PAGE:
An image of PSNI threat to life notice notifying the 41 year-old, who has convictions for cultivating cannabis, of the threat was circulated on social media.
It read: “Police are in receipt of information that Dissident Republicans may intend to take some form of imminent violent action against David Jenkins. Police believe this may refer to you, please review your personal security.”
It soon became clear that the attempted murder was not carried out by dissidents, but by those connected to drug rivals Dee and Gary Coleman.
Dee, 35, had been selling cocaine on his native Shankill Road in Belfast prior to being forced out of the area earlier this month.
The West Belfast UDA, of which he was once a senior member, later wrecked his Hopewell Crescent home.Dee and Goof, a convicted cocaine dealer, were then forced from the estate over Jenkins shooting. Up until that point, they had been paying protection money to the UDA to stay in the area.
Both brothers were once close pals of Jenkins, pictured here with Goof at the Shankill’s bonfire, before a fall out over turf.
Jenkins now admits to stirring up tension within the estate as part of that feud.
“The UVF didn’t burn those cars and I didn’t receive a threat from dissident republicans. It was all me,” he said.
“I did it all but everyone else got the blame for it.
“I did it to play with people’s heads. There was jealousy and envy and I took advantage of that. I don’t get jealous of anyone, never have, never will.
“The time it was going about that the UVF were trying to put people out of business in the area well it just so happened that it all went on around a certain time and it all fell into place for me.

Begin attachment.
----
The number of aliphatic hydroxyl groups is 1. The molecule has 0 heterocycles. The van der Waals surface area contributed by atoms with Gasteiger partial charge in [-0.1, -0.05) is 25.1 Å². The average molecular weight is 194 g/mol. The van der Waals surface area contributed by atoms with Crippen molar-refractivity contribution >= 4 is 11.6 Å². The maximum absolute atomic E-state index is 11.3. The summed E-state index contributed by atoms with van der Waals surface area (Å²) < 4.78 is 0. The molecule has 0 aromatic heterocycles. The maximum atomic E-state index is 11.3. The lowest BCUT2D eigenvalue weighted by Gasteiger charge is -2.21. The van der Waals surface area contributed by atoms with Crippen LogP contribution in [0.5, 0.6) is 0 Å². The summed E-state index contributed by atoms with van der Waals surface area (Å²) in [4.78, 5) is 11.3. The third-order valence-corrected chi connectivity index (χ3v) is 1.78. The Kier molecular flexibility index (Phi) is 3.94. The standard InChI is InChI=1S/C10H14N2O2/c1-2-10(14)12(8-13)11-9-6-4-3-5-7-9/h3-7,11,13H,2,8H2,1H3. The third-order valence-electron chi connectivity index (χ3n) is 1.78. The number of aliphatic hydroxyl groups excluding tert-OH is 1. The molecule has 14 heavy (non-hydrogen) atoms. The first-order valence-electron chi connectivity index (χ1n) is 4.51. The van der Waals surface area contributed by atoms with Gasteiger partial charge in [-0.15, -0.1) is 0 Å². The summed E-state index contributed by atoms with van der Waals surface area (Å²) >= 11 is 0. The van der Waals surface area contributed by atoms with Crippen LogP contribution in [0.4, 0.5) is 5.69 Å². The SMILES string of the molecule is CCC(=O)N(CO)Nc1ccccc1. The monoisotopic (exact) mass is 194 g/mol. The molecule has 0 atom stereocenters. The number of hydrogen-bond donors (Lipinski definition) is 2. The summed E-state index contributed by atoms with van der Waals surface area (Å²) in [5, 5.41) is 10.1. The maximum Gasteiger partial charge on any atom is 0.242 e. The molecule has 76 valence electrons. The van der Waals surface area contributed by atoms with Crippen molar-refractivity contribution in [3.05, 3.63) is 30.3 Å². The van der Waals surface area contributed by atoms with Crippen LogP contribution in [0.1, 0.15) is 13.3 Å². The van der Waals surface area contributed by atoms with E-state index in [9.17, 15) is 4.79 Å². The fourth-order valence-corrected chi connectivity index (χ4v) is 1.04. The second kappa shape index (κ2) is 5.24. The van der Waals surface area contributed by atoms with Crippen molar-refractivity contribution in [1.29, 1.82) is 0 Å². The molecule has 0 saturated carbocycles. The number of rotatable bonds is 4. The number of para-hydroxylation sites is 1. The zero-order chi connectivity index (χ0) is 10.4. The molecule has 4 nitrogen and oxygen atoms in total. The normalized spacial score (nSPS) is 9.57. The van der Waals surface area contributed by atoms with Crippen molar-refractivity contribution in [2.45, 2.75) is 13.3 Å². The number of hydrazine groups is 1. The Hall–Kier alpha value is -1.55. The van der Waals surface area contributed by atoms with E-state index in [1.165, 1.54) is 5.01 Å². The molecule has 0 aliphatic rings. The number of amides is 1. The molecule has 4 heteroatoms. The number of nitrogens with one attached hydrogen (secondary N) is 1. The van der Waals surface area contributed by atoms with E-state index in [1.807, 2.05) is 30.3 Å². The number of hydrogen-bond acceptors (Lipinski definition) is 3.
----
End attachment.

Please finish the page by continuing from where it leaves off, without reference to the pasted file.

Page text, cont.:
“I selected a few people to target because I knew some people had a gripe with the Coleman brothers and if they were going to get the blame for doing stuff, I was going to make sure they were getting the blame and that’s the way it happened.
“The death threats, you couldn’t write that either. I set that up myself, I got someone to send it.
“The Coleman brothers got the blame for the death threat. Then my house was shot at. Someone used an excuse of a death threat that I got to shoot me, or shoot someone in my back garden. That was stupid of them too because I sent myself the death threat.
“The UDA thought it was the Coleman brothers that sent it, they still do. They were telling me to wear a bullet proof vest and when I was sitting in my house and I was saying to myself, what the f*** am I wearing this bullet proof vest for? I sent it to myself.
“I called up into the UDA office and one of them patted me on the stomach and said, hope you’ve got that on. But there was no death threat, it was all done by me.”
Recalling the night of the shooting, Jenkins told the Sunday World: “I was up the stairs and I heard the shots, bang, bang.
“I looked out the window and saw someone being shot. I grabbed a crossbow and went out the downstairs, seen who was shot, got the Mrs and kids out of the house, secured the house and got someone to phone an ambulance.
“I wasn’t worried about him, I was only worried about my Mrs and kids. I didn’t know the person. I don’t know why he was at my house. I just heard someone at the gate and then bang, bang, bang and saw someone lying in the garden.”
Asked how he felt after such a brazen attempt was made on his life, Jenkins said: “It didn’t make me angry, it didn’t make me scared.
“I knew straight away who was behind it, where it was directed from.
“It was their gofers. And actually, the gunman came into my house the very next day.
“I didn’t know it was him at this stage and I jokingly said, are you here to set me up again? I just saw his whole face draining.
“He’d actually asked tried to get me out into the back garden for a smoke, but I said no.
“He was probably trying to finish the job because I know if it was me, had I of got the wrong person I’d try to get the right one.
“When it came out who the gunman was, the UDA told me to let them know the next time he was in my house. Four days later, he was back.”
Jenkins claims the man, with links to the Coleman brothers, was then subjected to a vicious beating in his home.
“Let’s just say he got a wee bit of a slap about and he hasn’t been seen from it.”
It was from then that his relationship with UDA godfathers started to sour, now almost two months on Jenkins fears he will be the terror gang’s “next Alan McCollough”.